If you have read my last two blog posts then you are ready to read on, if not, you may want to read them first.
Whilst most people use their camera’s inbuilt meter there is still a strong case for having a handheld light meter.
Handheld light meters are arguably more precise than our camera’s exposure meter and the more sophisticated meters provide us with more information from which to base our exposure.
There are two handheld light meters that I recommend looking at that have spot metering capabilities built into them. They are
Both of these meters are very sophisticated and allow us to take both incident and reflected light readings, as well as measuring flash and providing the all-important spot metering capabilities.
When using a spot meter we are interested in
- Scene contrast
- The dynamic range of our camera’s sensor
- Settings the optimum exposure for our scene or subject
When taking spot meter reading we will do one or more of the following
- Base our exposure on a midtone reading and set our exposure accordingly (camera or handheld light meter).
- Take a highlight reading and make a +1, +2 or a + 3 stop adjustment to our exposure (camera or handheld light meter).
- Take a shadow reading and make a -1, -2 or a -3 stop exposure adjustment (camera or handheld light meter).
- Take a reading from our most important highlight and shadow area and average out the two exposures ( best done with a handheld light meter).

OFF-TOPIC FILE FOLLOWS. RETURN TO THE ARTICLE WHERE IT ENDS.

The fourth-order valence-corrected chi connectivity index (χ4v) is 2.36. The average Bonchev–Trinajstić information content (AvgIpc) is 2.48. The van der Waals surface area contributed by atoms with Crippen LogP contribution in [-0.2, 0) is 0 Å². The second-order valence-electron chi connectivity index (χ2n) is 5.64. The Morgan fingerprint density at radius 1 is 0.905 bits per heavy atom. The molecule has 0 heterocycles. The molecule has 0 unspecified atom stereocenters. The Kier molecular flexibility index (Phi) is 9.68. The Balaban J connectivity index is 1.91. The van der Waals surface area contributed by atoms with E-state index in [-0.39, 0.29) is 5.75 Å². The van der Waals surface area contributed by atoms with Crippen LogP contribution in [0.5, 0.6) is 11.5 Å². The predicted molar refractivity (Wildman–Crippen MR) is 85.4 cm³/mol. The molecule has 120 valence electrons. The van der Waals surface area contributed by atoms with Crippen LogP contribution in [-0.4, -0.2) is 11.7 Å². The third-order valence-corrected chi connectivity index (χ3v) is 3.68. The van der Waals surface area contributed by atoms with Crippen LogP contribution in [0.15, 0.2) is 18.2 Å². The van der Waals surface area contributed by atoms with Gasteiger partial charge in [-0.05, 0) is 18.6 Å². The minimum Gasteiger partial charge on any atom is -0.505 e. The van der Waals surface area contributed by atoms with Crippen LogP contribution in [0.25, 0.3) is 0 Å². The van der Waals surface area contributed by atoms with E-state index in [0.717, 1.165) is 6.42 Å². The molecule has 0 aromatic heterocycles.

- Take multiple spot readings and average them out (best done with a handheld light meter)
Remember, all subjects have different reflective qualities
Reflected light metering measures the light reflecting from your subject and depending on how dark or light your subject, provides you with reading.
Because of these different reflective qualities and to get the optimum exposure for our subject or scene, we need to evaluate the scene and adjust our exposure accordingly.
When shooting with digital you need to be very accurate with your light readings. Unlike film, which has a wider latitude when it comes to your exposure, digital (especially JPEGs) requires you to be spot on with your readings.
In time you will learn to judge how light or dark a subject is and set your exposure accordingly.
The next example uses a number of spot readings averaged out to give the correct exposure. The readings were taken with a Sekonic L758 light meter in spot meter mode and then average them out.
This was a high contrast scene and difficult to expose for. Handheld light meters are invaluable for scenes like this.
In our final example, I have metered from my most important highlight and shadow areas. The difference between the highlight and shadow areas is 7 stops, my camera’s sensor can handle 12 stops.
This is one of my favourite ways to meter as I know that the contrast range of my scene falls within the dynamic range of my camera’s sensor and that I have pinned my highlights and shadows to the correct zones, optimising my exposure. All of the other tones between my highlights and shadows fall into the correct zones.
Learning to meter like this can be very rewarding. You are taking control of exposure and making sure that your scene or subject is correctly exposed.
Remember: Light meters measure the intensity of light. There are two types of metering, incident and reflected.
Incident metering measures the intensity of light falling on the subject and
providing that we can measure the light falling on our subject, it is by far the most accurate way to ascertain the correct exposure for our scene or subject.
Reflected metering measures the intensity of light being reflected by our subject. Because of the different reflective properties of our subject or scene this intensity of light differs. Dark subjects reflect less light, bright subjects more.
It is because of these different reflective properties that we need to take control of our camera’s metering and adjust or apply exposure compensation as necessary.